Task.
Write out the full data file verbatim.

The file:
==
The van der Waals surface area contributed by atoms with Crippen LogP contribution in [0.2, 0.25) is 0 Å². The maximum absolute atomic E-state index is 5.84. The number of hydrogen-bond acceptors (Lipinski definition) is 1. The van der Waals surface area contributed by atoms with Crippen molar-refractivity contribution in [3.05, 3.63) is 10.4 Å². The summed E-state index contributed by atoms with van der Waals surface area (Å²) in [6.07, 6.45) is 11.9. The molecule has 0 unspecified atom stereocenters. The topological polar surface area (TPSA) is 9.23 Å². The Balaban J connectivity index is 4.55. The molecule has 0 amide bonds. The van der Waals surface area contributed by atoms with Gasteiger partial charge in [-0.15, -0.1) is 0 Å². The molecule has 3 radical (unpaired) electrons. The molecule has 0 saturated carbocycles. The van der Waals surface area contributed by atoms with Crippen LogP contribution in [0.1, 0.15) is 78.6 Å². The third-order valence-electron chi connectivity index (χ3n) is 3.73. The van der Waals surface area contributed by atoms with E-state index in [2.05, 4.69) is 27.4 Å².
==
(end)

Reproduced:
The van der Waals surface area contributed by atoms with Crippen LogP contribution in [0.2, 0.25) is 0 Å². The maximum absolute atomic E-state index is 5.84. The number of hydrogen-bond acceptors (Lipinski definition) is 1. The van der Waals surface area contributed by atoms with Crippen molar-refractivity contribution in [3.05, 3.63) is 10.4 Å². The summed E-state index contributed by atoms with van der Waals surface area (Å²) in [6.07, 6.45) is 11.9. The molecule has 0 unspecified atom stereocenters. The topological polar surface area (TPSA) is 9.23 Å². The Balaban J connectivity index is 4.55. The molecule has 0 amide bonds. The van der Waals surface area contributed by atoms with Gasteiger partial charge in [-0.15, -0.1) is 0 Å². The molecule has 3 radical (unpaired) electrons. The molecule has 0 saturated carbocycles. The van der Waals surface area contributed by atoms with Crippen LogP contribution in [0.1, 0.15) is 78.6 Å². The third-order valence-electron chi connectivity index (χ3n) is 3.73. The van der Waals surface area contributed by atoms with E-state index in [2.05, 4.69) is 27.4 Å².